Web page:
Kai Siedenburg investigates how people with hearing problems can fully experience the joy of music again. Martin Bleichner is more interested in disturbing noises in everyday life. The two researchers nonetheless want to work together.
When Dr Martin Bleichner gives a talk he often holds a pen in his hand. Not to point at things or to take notes, but to make little “clicks” by pressing the end every now and then. “After a few minutes, when I eventually put the pen down, the reaction is almost always the same: half of the audience is visibly relieved; the other half will either have barely noticed the clicking or have chosen to ignore it,” the neuropsychologist explains.
Since 2019 he has headed the Emmy Noether Group “Neurophysiology of Everyday Life” at the Department of Psychology, which studies how we perceive sounds in everyday life – in particular unwanted sounds, generally referred to as noise. “Many find it hard to believe that different people perceive the same sensory impressions in en-tirely different ways,” says Bleichner.
One example of this is synaesthesia, a phenomenon that produces non-separated sensory perceptions. Synaes-thetes, as people with synaesthesia are called, might perceive letters or sounds as inherently coloured, or perceive touch simultaneously with sound or taste sensations. Bleichner’s research concentrates on auditory stimuli and his aim is to create a visual rendition of the effects they trigger in different people’s brains.
Music sounds completely different with hearing impairments
Were Bleichner to stand in front of an older audience, the number of people who feel irritated by the clicking would be lower. This is something his colleague Dr Kai Siedenburg knows from his own research. Some of them would not hear the clicking at all, even if they tried. After all, one in two people over the age of 70 have some form of hearing impairment.
But although this might come in handy with undesirable sounds, it can be especially annoying for music lovers. Concerts, recorded music and radio all sound very different to people with hearing problems. But there are plenty of answers to how they sound different. “The experience of listening to music with hearing impairments varies dramatically because types of hearing loss themselves vary so dramatically,” Siedenburg explains.
He has been conducting research and teaching at the University of Oldenburg since 2016, and was awarded a Freigeist fellowship from the Volkswagen Foundation in 2019 to research music perception and processing. His “Music Perception and Processing Lab” is based at the Department of Medical Physics and Acoustics.
Hearing researchers with supposedly fundamentally different interests
Both scientists are hearing researchers, although at first glance their key interests couldn’t be more different. While Bleichner’s main focus is unwanted noise and individual noise perception, Siedenburg pursues beautiful sounds – and ways to help people suffering from hearing problems enjoy them again. But perhaps the search for sounds perceived as noise is not so different from the search for the perfect sound after all?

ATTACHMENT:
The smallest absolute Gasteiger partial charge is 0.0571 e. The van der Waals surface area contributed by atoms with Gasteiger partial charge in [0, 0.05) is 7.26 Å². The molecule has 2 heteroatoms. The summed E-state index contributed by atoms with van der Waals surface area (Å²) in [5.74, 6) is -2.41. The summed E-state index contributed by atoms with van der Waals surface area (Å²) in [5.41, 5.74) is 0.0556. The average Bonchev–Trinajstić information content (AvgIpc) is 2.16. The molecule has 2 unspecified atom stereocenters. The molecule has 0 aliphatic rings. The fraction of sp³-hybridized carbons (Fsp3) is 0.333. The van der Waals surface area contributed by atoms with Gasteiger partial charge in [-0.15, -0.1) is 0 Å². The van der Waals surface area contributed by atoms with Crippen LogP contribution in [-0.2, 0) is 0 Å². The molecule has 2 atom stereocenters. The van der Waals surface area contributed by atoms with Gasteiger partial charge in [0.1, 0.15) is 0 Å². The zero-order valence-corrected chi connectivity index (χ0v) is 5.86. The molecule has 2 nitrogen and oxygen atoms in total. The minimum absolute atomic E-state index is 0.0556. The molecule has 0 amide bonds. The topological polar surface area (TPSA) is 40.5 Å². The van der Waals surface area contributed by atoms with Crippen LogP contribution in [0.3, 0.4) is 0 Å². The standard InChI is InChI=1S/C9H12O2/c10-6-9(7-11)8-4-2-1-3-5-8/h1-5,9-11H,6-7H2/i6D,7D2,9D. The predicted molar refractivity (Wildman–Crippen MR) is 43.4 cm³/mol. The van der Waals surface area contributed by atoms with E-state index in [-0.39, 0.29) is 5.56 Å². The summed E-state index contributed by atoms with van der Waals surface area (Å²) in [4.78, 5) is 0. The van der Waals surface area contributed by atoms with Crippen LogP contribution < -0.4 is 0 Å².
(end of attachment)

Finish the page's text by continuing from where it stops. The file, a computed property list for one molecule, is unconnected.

“People with hearing problems often complain that music sounds faded to them, that they are no longer able to pick out individual instruments and that the sound quality in general is unpleasant,” Siedenburg says. Standard hearing aids seldom improve the situation, mainly because they tend to be optimized for helping people to follow conversations.
“Hearing aids concentrate on the volume levels in normal speech,” Siedenburg explains. Music, on the other hand, especially in concerts, can be both very loud and very quiet and is thus outside this range – just one of the problems that hearing aids have yet to successfully address. Many functions in hearing aids today that help their wearers to understand speech actually make it more difficult to hear music.
Transmit music in such a way that it gives pleasure again
This is something Siedenburg wants to change with his psychoacoustics research. This discipline examines the connection between the physical auditory stimulus and its auditory perception. Siedenburg’s aim is to better understand these connections and find ways to transmit music so that, when technologically tweaked to the individual’s needs, even the hard of hearing can enjoy listening to it again.
His central question here is: How to mix a musical signal – whether played live or from a recording – so that music fans with hearing aids can hear every-thing the composition has to offer?
To answer this question Siedenburg and his team, which includes three PhD students, want to pinpoint the critical factors in listening to music and find out which of these change with hearing loss. One experiment they conduct involves playing a short sequence of music featuring several instruments played simultaneously to younger people with normal hearing and older people with moderate hearing loss. The test persons then listen to two shorter sequences featuring a melody or a single instrument and are asked to identify those which they already heard in the first musical mixture.
Listening tasks are easier for music enthusiasts